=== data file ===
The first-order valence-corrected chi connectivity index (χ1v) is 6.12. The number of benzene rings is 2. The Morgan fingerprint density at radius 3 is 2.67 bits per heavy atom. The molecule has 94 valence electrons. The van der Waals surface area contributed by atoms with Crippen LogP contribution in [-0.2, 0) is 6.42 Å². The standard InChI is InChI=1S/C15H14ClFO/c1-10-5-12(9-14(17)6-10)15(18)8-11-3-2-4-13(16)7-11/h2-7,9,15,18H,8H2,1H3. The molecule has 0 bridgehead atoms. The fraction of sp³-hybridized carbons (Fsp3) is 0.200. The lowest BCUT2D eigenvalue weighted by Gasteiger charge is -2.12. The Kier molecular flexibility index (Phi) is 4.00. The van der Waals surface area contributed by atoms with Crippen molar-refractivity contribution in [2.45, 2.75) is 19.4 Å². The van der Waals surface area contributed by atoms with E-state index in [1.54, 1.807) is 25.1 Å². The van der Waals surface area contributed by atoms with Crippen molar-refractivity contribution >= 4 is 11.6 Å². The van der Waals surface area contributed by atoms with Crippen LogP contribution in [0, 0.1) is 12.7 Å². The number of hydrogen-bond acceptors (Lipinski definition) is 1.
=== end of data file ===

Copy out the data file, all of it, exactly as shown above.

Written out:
The first-order valence-corrected chi connectivity index (χ1v) is 6.12. The number of benzene rings is 2. The Morgan fingerprint density at radius 3 is 2.67 bits per heavy atom. The molecule has 94 valence electrons. The van der Waals surface area contributed by atoms with Crippen LogP contribution in [-0.2, 0) is 6.42 Å². The standard InChI is InChI=1S/C15H14ClFO/c1-10-5-12(9-14(17)6-10)15(18)8-11-3-2-4-13(16)7-11/h2-7,9,15,18H,8H2,1H3. The molecule has 0 bridgehead atoms. The fraction of sp³-hybridized carbons (Fsp3) is 0.200. The lowest BCUT2D eigenvalue weighted by Gasteiger charge is -2.12. The Kier molecular flexibility index (Phi) is 4.00. The van der Waals surface area contributed by atoms with Crippen molar-refractivity contribution in [2.45, 2.75) is 19.4 Å². The van der Waals surface area contributed by atoms with E-state index in [1.54, 1.807) is 25.1 Å². The van der Waals surface area contributed by atoms with Crippen molar-refractivity contribution >= 4 is 11.6 Å². The van der Waals surface area contributed by atoms with Crippen LogP contribution in [0, 0.1) is 12.7 Å². The number of hydrogen-bond acceptors (Lipinski definition) is 1.